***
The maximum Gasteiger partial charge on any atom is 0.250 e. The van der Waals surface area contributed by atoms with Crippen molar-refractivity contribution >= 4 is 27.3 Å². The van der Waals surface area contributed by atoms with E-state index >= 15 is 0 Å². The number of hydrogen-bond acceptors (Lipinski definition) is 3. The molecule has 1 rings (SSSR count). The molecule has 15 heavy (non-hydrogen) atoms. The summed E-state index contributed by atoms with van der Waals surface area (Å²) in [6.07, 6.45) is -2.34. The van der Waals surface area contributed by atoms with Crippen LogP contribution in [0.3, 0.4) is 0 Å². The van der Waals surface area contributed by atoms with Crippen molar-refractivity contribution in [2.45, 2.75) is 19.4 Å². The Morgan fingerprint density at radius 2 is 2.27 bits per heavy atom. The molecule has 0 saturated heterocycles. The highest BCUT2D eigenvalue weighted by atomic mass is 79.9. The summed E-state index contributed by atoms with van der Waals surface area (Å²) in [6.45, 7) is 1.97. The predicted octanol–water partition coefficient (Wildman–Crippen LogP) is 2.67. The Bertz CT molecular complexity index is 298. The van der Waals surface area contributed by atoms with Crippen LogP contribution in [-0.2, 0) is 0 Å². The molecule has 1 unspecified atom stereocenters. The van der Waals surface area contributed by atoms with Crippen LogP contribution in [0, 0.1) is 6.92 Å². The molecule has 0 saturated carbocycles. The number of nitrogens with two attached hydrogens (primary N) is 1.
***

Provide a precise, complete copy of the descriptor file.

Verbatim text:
The maximum Gasteiger partial charge on any atom is 0.250 e. The van der Waals surface area contributed by atoms with Crippen molar-refractivity contribution >= 4 is 27.3 Å². The van der Waals surface area contributed by atoms with E-state index >= 15 is 0 Å². The number of hydrogen-bond acceptors (Lipinski definition) is 3. The molecule has 1 rings (SSSR count). The molecule has 15 heavy (non-hydrogen) atoms. The summed E-state index contributed by atoms with van der Waals surface area (Å²) in [6.07, 6.45) is -2.34. The van der Waals surface area contributed by atoms with Crippen LogP contribution in [0.3, 0.4) is 0 Å². The van der Waals surface area contributed by atoms with Crippen molar-refractivity contribution in [2.45, 2.75) is 19.4 Å². The Morgan fingerprint density at radius 2 is 2.27 bits per heavy atom. The molecule has 0 saturated heterocycles. The highest BCUT2D eigenvalue weighted by atomic mass is 79.9. The summed E-state index contributed by atoms with van der Waals surface area (Å²) in [6.45, 7) is 1.97. The predicted octanol–water partition coefficient (Wildman–Crippen LogP) is 2.67. The Bertz CT molecular complexity index is 298. The van der Waals surface area contributed by atoms with Crippen LogP contribution in [-0.2, 0) is 0 Å². The molecule has 1 unspecified atom stereocenters. The van der Waals surface area contributed by atoms with Crippen LogP contribution in [0, 0.1) is 6.92 Å². The molecule has 0 saturated carbocycles. The number of nitrogens with two attached hydrogens (primary N) is 1.